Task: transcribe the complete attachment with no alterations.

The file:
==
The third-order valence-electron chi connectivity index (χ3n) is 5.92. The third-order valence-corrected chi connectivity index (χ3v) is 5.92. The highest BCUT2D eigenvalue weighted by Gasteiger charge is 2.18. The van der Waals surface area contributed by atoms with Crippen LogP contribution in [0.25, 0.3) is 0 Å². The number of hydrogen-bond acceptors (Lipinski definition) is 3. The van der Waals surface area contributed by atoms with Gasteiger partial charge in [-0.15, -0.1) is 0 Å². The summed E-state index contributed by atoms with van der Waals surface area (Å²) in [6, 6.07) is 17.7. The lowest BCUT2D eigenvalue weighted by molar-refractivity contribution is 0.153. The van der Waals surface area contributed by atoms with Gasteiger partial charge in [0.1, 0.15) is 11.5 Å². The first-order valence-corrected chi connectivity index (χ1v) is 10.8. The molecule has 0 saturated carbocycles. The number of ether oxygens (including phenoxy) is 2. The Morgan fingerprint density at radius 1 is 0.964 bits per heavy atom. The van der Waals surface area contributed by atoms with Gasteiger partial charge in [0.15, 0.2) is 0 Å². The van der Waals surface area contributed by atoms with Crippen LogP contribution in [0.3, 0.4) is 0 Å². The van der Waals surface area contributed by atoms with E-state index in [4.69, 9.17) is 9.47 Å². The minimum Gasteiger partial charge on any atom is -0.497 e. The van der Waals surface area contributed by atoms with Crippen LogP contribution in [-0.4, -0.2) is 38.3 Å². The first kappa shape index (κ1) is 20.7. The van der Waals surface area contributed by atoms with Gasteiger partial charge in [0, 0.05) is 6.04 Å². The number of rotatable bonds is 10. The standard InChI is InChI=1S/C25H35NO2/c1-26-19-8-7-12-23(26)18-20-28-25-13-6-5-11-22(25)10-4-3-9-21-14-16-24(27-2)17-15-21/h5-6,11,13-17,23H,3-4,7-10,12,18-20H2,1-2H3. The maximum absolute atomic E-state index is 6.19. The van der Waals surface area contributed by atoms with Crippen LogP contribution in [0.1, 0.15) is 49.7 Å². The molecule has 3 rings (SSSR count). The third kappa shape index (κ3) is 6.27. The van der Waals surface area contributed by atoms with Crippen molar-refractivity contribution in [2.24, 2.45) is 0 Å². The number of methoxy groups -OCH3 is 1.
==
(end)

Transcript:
The third-order valence-electron chi connectivity index (χ3n) is 5.92. The third-order valence-corrected chi connectivity index (χ3v) is 5.92. The highest BCUT2D eigenvalue weighted by Gasteiger charge is 2.18. The van der Waals surface area contributed by atoms with Crippen LogP contribution in [0.25, 0.3) is 0 Å². The number of hydrogen-bond acceptors (Lipinski definition) is 3. The van der Waals surface area contributed by atoms with Gasteiger partial charge in [-0.15, -0.1) is 0 Å². The summed E-state index contributed by atoms with van der Waals surface area (Å²) in [6, 6.07) is 17.7. The lowest BCUT2D eigenvalue weighted by molar-refractivity contribution is 0.153. The van der Waals surface area contributed by atoms with Gasteiger partial charge in [0.1, 0.15) is 11.5 Å². The first-order valence-corrected chi connectivity index (χ1v) is 10.8. The molecule has 0 saturated carbocycles. The number of ether oxygens (including phenoxy) is 2. The Morgan fingerprint density at radius 1 is 0.964 bits per heavy atom. The van der Waals surface area contributed by atoms with Gasteiger partial charge in [0.15, 0.2) is 0 Å². The van der Waals surface area contributed by atoms with Crippen LogP contribution in [0.3, 0.4) is 0 Å². The van der Waals surface area contributed by atoms with E-state index in [4.69, 9.17) is 9.47 Å². The minimum Gasteiger partial charge on any atom is -0.497 e. The van der Waals surface area contributed by atoms with Crippen LogP contribution in [-0.4, -0.2) is 38.3 Å². The first kappa shape index (κ1) is 20.7. The van der Waals surface area contributed by atoms with Gasteiger partial charge in [0, 0.05) is 6.04 Å². The number of rotatable bonds is 10. The standard InChI is InChI=1S/C25H35NO2/c1-26-19-8-7-12-23(26)18-20-28-25-13-6-5-11-22(25)10-4-3-9-21-14-16-24(27-2)17-15-21/h5-6,11,13-17,23H,3-4,7-10,12,18-20H2,1-2H3. The maximum absolute atomic E-state index is 6.19. The van der Waals surface area contributed by atoms with Crippen LogP contribution in [0.1, 0.15) is 49.7 Å². The molecule has 3 rings (SSSR count). The third kappa shape index (κ3) is 6.27. The van der Waals surface area contributed by atoms with Crippen molar-refractivity contribution in [2.24, 2.45) is 0 Å². The number of methoxy groups -OCH3 is 1.